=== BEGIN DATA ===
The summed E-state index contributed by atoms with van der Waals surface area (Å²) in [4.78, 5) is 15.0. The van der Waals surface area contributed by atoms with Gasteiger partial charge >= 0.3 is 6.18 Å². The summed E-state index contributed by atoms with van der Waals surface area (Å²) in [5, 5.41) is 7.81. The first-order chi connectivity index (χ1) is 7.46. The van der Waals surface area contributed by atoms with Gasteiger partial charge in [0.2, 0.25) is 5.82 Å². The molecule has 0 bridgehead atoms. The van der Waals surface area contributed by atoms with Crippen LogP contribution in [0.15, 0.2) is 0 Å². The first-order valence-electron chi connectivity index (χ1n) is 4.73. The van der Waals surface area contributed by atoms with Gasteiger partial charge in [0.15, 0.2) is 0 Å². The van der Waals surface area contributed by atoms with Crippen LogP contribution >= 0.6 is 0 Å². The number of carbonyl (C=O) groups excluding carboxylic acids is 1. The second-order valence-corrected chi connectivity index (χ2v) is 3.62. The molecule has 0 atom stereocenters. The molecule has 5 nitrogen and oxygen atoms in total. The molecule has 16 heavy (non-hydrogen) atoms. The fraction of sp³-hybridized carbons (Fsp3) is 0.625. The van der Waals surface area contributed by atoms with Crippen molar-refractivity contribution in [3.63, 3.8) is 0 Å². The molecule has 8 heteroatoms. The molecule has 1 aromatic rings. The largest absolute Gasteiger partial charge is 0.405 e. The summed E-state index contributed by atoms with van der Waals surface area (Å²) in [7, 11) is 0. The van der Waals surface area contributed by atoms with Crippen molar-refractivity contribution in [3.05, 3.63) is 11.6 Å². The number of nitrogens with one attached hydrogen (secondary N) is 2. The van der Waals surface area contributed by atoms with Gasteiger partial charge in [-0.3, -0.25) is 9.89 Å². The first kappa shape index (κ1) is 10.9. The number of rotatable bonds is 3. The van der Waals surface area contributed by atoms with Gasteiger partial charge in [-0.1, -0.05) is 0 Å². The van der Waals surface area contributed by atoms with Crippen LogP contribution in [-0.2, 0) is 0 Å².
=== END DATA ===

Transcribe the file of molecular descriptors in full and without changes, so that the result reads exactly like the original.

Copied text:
The summed E-state index contributed by atoms with van der Waals surface area (Å²) in [4.78, 5) is 15.0. The van der Waals surface area contributed by atoms with Gasteiger partial charge >= 0.3 is 6.18 Å². The summed E-state index contributed by atoms with van der Waals surface area (Å²) in [5, 5.41) is 7.81. The first-order chi connectivity index (χ1) is 7.46. The van der Waals surface area contributed by atoms with Gasteiger partial charge in [0.2, 0.25) is 5.82 Å². The molecule has 0 bridgehead atoms. The van der Waals surface area contributed by atoms with Crippen LogP contribution in [0.15, 0.2) is 0 Å². The first-order valence-electron chi connectivity index (χ1n) is 4.73. The van der Waals surface area contributed by atoms with Gasteiger partial charge in [0.15, 0.2) is 0 Å². The van der Waals surface area contributed by atoms with Crippen LogP contribution >= 0.6 is 0 Å². The number of carbonyl (C=O) groups excluding carboxylic acids is 1. The second-order valence-corrected chi connectivity index (χ2v) is 3.62. The molecule has 0 atom stereocenters. The molecule has 5 nitrogen and oxygen atoms in total. The molecule has 16 heavy (non-hydrogen) atoms. The fraction of sp³-hybridized carbons (Fsp3) is 0.625. The van der Waals surface area contributed by atoms with Crippen molar-refractivity contribution in [3.63, 3.8) is 0 Å². The molecule has 8 heteroatoms. The molecule has 1 aromatic rings. The largest absolute Gasteiger partial charge is 0.405 e. The summed E-state index contributed by atoms with van der Waals surface area (Å²) in [7, 11) is 0. The van der Waals surface area contributed by atoms with Crippen molar-refractivity contribution in [3.05, 3.63) is 11.6 Å². The number of nitrogens with one attached hydrogen (secondary N) is 2. The van der Waals surface area contributed by atoms with Gasteiger partial charge in [-0.3, -0.25) is 9.89 Å². The first kappa shape index (κ1) is 10.9. The number of rotatable bonds is 3. The van der Waals surface area contributed by atoms with Gasteiger partial charge in [-0.1, -0.05) is 0 Å². The van der Waals surface area contributed by atoms with Crippen LogP contribution in [-0.2, 0) is 0 Å².